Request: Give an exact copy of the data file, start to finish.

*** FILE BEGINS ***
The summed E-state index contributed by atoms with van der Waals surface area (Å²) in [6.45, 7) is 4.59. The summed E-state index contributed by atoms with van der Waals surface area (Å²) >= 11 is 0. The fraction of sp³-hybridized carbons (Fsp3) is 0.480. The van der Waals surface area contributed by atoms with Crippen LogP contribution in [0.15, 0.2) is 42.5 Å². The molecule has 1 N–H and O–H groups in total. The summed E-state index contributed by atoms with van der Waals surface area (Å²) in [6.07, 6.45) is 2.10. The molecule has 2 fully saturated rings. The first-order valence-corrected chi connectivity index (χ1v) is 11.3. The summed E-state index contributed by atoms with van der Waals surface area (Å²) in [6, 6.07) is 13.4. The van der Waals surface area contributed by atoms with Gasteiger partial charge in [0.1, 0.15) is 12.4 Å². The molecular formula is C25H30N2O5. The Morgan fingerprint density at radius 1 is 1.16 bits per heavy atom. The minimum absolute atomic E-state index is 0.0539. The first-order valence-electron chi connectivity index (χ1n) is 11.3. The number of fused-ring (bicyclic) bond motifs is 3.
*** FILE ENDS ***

The summed E-state index contributed by atoms with van der Waals surface area (Å²) in [6.45, 7) is 4.59. The summed E-state index contributed by atoms with van der Waals surface area (Å²) >= 11 is 0. The fraction of sp³-hybridized carbons (Fsp3) is 0.480. The van der Waals surface area contributed by atoms with Crippen LogP contribution in [0.15, 0.2) is 42.5 Å². The molecule has 1 N–H and O–H groups in total. The summed E-state index contributed by atoms with van der Waals surface area (Å²) in [6.07, 6.45) is 2.10. The molecule has 2 fully saturated rings. The first-order valence-corrected chi connectivity index (χ1v) is 11.3. The summed E-state index contributed by atoms with van der Waals surface area (Å²) in [6, 6.07) is 13.4. The van der Waals surface area contributed by atoms with Gasteiger partial charge in [0.1, 0.15) is 12.4 Å². The molecular formula is C25H30N2O5. The Morgan fingerprint density at radius 1 is 1.16 bits per heavy atom. The minimum absolute atomic E-state index is 0.0539. The first-order valence-electron chi connectivity index (χ1n) is 11.3. The number of fused-ring (bicyclic) bond motifs is 3.